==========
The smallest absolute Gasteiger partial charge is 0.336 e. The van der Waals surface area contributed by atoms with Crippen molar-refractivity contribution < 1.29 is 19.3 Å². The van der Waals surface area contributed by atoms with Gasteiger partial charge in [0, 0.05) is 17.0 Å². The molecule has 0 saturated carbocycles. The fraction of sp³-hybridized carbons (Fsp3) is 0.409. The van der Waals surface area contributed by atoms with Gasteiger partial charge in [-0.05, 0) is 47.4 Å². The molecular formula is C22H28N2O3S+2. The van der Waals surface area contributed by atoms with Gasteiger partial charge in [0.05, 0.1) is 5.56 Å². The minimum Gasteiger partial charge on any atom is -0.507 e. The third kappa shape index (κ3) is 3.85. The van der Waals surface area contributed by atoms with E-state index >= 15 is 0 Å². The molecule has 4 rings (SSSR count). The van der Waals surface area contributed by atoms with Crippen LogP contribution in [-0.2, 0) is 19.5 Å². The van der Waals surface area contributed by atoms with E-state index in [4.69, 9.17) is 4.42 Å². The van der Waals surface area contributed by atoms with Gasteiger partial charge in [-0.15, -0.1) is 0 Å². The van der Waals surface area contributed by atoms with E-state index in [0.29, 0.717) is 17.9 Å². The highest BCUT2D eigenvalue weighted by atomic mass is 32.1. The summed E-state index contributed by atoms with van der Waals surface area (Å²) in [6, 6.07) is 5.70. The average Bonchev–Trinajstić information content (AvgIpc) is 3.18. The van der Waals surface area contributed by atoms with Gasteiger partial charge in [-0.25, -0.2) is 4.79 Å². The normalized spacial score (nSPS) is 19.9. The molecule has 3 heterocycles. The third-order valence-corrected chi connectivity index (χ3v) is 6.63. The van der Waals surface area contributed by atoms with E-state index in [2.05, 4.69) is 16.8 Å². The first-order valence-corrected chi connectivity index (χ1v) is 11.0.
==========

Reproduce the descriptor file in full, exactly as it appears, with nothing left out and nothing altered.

The smallest absolute Gasteiger partial charge is 0.336 e. The van der Waals surface area contributed by atoms with Crippen molar-refractivity contribution < 1.29 is 19.3 Å². The van der Waals surface area contributed by atoms with Gasteiger partial charge in [0, 0.05) is 17.0 Å². The molecule has 0 saturated carbocycles. The fraction of sp³-hybridized carbons (Fsp3) is 0.409. The van der Waals surface area contributed by atoms with Gasteiger partial charge in [-0.05, 0) is 47.4 Å². The molecular formula is C22H28N2O3S+2. The van der Waals surface area contributed by atoms with Gasteiger partial charge in [0.05, 0.1) is 5.56 Å². The minimum Gasteiger partial charge on any atom is -0.507 e. The third kappa shape index (κ3) is 3.85. The van der Waals surface area contributed by atoms with E-state index >= 15 is 0 Å². The molecule has 4 rings (SSSR count). The van der Waals surface area contributed by atoms with Crippen LogP contribution in [-0.2, 0) is 19.5 Å². The van der Waals surface area contributed by atoms with E-state index in [4.69, 9.17) is 4.42 Å². The van der Waals surface area contributed by atoms with Gasteiger partial charge in [-0.15, -0.1) is 0 Å². The van der Waals surface area contributed by atoms with E-state index in [0.29, 0.717) is 17.9 Å². The highest BCUT2D eigenvalue weighted by atomic mass is 32.1. The summed E-state index contributed by atoms with van der Waals surface area (Å²) in [6, 6.07) is 5.70. The average Bonchev–Trinajstić information content (AvgIpc) is 3.18. The van der Waals surface area contributed by atoms with Gasteiger partial charge in [-0.25, -0.2) is 4.79 Å². The normalized spacial score (nSPS) is 19.9. The molecule has 3 heterocycles. The third-order valence-corrected chi connectivity index (χ3v) is 6.63. The van der Waals surface area contributed by atoms with E-state index in [2.05, 4.69) is 16.8 Å². The first-order valence-corrected chi connectivity index (χ1v) is 11.0.